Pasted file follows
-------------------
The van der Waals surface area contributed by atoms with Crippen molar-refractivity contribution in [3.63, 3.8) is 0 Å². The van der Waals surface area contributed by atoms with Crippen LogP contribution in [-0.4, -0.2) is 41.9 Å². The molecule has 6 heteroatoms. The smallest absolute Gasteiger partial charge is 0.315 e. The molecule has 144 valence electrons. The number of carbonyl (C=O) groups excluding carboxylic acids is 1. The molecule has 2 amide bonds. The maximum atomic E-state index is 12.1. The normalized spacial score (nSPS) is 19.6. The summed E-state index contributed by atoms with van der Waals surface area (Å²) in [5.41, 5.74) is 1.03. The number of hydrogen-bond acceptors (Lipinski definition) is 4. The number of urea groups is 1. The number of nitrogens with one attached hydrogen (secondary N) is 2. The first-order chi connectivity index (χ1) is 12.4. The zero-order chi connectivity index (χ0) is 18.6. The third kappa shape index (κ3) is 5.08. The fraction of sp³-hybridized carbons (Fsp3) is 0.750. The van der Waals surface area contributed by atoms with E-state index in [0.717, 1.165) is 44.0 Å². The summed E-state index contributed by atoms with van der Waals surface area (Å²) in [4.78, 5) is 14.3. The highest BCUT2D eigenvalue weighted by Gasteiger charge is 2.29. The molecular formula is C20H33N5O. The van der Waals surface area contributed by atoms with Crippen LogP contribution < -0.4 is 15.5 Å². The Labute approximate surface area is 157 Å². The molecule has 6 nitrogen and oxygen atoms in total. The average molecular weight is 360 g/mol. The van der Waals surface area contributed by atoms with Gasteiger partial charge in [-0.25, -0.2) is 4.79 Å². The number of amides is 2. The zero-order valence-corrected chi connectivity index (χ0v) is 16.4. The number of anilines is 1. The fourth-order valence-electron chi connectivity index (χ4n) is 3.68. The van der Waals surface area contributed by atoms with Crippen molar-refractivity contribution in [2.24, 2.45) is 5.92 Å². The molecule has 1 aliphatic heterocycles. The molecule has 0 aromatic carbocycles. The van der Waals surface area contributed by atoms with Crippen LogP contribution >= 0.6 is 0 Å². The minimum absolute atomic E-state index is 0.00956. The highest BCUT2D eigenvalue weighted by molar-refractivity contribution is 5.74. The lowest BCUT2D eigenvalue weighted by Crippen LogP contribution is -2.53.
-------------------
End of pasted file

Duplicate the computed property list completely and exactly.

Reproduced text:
The van der Waals surface area contributed by atoms with Crippen molar-refractivity contribution in [3.63, 3.8) is 0 Å². The van der Waals surface area contributed by atoms with Crippen LogP contribution in [-0.4, -0.2) is 41.9 Å². The molecule has 6 heteroatoms. The smallest absolute Gasteiger partial charge is 0.315 e. The molecule has 144 valence electrons. The number of carbonyl (C=O) groups excluding carboxylic acids is 1. The molecule has 2 amide bonds. The maximum atomic E-state index is 12.1. The normalized spacial score (nSPS) is 19.6. The summed E-state index contributed by atoms with van der Waals surface area (Å²) in [5.41, 5.74) is 1.03. The number of hydrogen-bond acceptors (Lipinski definition) is 4. The number of urea groups is 1. The number of nitrogens with one attached hydrogen (secondary N) is 2. The first-order chi connectivity index (χ1) is 12.4. The zero-order chi connectivity index (χ0) is 18.6. The third kappa shape index (κ3) is 5.08. The fraction of sp³-hybridized carbons (Fsp3) is 0.750. The van der Waals surface area contributed by atoms with E-state index in [0.717, 1.165) is 44.0 Å². The summed E-state index contributed by atoms with van der Waals surface area (Å²) in [4.78, 5) is 14.3. The highest BCUT2D eigenvalue weighted by Gasteiger charge is 2.29. The molecular formula is C20H33N5O. The van der Waals surface area contributed by atoms with Crippen LogP contribution < -0.4 is 15.5 Å². The Labute approximate surface area is 157 Å². The molecule has 6 nitrogen and oxygen atoms in total. The average molecular weight is 360 g/mol. The van der Waals surface area contributed by atoms with Gasteiger partial charge in [-0.25, -0.2) is 4.79 Å². The number of amides is 2. The zero-order valence-corrected chi connectivity index (χ0v) is 16.4. The number of anilines is 1. The fourth-order valence-electron chi connectivity index (χ4n) is 3.68. The van der Waals surface area contributed by atoms with Crippen molar-refractivity contribution in [2.24, 2.45) is 5.92 Å². The molecule has 1 aliphatic heterocycles. The molecule has 0 aromatic carbocycles. The van der Waals surface area contributed by atoms with Crippen LogP contribution >= 0.6 is 0 Å². The minimum absolute atomic E-state index is 0.00956. The highest BCUT2D eigenvalue weighted by molar-refractivity contribution is 5.74. The lowest BCUT2D eigenvalue weighted by Crippen LogP contribution is -2.53.